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Was the UEFA Champions League draw rigged?

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Funny how AS Roma apparently already knew about its upcoming match against Liverpool... on Thursday.

UEFA director of competitions Giorgio Marchetti shows the slip of as AS Roma during the draw for the round of 16 of the UEFA Champions League football tournament at the UEFA headquarters in Nyon on December 11, 2017.
Dum, dum, dum!
Photo by Fabrice Coffrini/AFP/Getty Images

If it seems inevitable to you that Bayern Munich would draw Real Madrid in the Champions League semifinals, it may be because it was. That, at least, is the implication of a screenshot that has surfaced on reddit. It appears that Roma was advertising tickets for the second leg of the Champions League semifinals against Liverpool, scheduled for May 2, yesterday. See for yourself:

The screenshot in question, showing Roma vs Liverpool, May 2, 2018.
Posted to reddit.com/r/LiverpoolFC by user ijuchtmeme.

The screen shot comes from options available to season ticket holders. The text above the matches (“la partita” = match) explains that A.S. Roma must verify the identity of ticket-holders, but it is possible to change the authorized holder to another person. The events listed are Roma’s upcoming tie against Genoa and then the fateful draw against Liverpool.

Funny how that worked out!

It may be fake, or it may be an innocent mistake made sinister by coincidence, but Italian soccer—let alone UEFA and FIFA—does not exactly enjoy the best reputation. It was over ten years ago that a massive match-fixing scandal (Calciopoli) rocked Serie A, resulting in Juventus Turin’s relegation to Serie B. And yet another group of clubs and former players was implicated in another match-fixing scandal that played out over 2011-12.

As for UEFA, some eyebrows were raised last season when Ian Rush went straight for the ball containing Atletico Madrid, thus pitting them against Real Madrid and avoiding an(other) all-Spanish final. And in 2016, Roberto Carlos strangely had second thoughts about which ball to choose when picking the teams for the Champions League group stage. Many believe that UEFA heats or chills certain balls so they can be identified by the drawer.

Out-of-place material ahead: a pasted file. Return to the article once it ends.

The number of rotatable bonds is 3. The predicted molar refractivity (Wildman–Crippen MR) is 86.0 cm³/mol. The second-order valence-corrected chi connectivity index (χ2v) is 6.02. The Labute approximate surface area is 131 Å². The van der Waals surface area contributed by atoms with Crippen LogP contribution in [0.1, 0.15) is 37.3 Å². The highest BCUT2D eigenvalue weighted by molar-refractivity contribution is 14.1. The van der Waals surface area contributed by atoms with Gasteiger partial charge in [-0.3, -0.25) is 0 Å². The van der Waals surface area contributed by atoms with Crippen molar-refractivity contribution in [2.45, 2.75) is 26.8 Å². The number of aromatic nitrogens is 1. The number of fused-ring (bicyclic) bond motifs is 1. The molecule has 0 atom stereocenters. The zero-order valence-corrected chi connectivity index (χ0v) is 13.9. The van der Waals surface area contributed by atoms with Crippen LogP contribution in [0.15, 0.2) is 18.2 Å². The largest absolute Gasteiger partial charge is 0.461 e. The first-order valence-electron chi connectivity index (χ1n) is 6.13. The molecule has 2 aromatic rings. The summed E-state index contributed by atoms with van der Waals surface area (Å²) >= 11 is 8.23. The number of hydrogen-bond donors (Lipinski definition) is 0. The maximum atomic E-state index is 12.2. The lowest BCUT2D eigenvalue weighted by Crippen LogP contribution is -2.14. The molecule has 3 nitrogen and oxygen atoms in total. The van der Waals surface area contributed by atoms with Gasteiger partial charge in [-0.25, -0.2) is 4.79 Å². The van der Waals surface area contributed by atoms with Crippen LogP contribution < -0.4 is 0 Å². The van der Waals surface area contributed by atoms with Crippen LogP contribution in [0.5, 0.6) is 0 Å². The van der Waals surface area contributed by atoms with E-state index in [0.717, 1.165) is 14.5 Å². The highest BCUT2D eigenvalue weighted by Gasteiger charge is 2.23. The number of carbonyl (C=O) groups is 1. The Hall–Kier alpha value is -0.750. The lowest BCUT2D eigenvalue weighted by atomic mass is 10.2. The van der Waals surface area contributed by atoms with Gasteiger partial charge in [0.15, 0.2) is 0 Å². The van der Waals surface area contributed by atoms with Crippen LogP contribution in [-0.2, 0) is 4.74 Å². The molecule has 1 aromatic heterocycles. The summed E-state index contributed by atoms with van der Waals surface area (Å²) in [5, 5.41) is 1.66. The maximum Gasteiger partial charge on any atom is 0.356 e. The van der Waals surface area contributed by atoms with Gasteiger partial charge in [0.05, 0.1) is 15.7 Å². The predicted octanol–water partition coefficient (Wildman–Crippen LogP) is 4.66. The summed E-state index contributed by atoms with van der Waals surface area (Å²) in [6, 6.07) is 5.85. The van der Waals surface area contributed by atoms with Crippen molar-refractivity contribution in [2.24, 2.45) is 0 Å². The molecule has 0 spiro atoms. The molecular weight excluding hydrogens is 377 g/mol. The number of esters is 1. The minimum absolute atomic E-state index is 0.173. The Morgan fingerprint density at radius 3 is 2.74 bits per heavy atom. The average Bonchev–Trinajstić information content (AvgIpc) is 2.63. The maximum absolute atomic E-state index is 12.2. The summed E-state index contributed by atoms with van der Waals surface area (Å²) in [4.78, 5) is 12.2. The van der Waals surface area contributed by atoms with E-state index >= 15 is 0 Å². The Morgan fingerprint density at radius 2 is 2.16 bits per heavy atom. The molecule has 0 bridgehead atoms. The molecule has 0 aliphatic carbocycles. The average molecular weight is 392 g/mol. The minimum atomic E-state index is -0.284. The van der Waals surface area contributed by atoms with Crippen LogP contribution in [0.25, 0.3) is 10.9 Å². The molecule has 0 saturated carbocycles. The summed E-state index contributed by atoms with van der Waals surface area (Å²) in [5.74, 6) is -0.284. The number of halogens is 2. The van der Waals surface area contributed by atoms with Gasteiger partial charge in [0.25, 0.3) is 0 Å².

To conclude, I’ll quote Arnold Lobel’s Frog and Toad,

“Frog,” asked Toad, “was that a true story?”
“Maybe it was and maybe it wasn’t,” said Frog.

And what fixed match would be complete without Sergio Ramos?

As a footnote to the conspiracy, many speculated that Real Madrid’s bogeyman-in-chief Sergio Ramos would face a first-leg ban for watching the final minutes of Real vs Juventus from the tunnel of the Santiago Bernabeu. The tunnel is considered part of the technical zone of the field, and Ramos was there when referee fatefully award Real the penalty that dispatched Juventus, sending off iconic goalkeeper Gianluigi Buffon with a red card. He also could be seen talking with Juventus coach Massimiliano Allegri after the penalty was awarded.

Bayern’s own Xabi Alonso, then with Real Madrid, was punished for celebrating the 2014 Champions League final with the team despite being banned from the match. He duly served his punishment for “breach of general principles of conduct”—but months later when it no longer mattered.

But of course Sergio Ramos won’t be banned for the first semifinal match against Bayern. UEFA informed Real Madrid that they would not suspend Ramos, because the rules state that he must be at “pitch level,” and the tunnel is apparently slightly below it as anyone can see. UEFA thus will not act on the match report diligently filed by UEFA delegate (and German) Rainer Koch.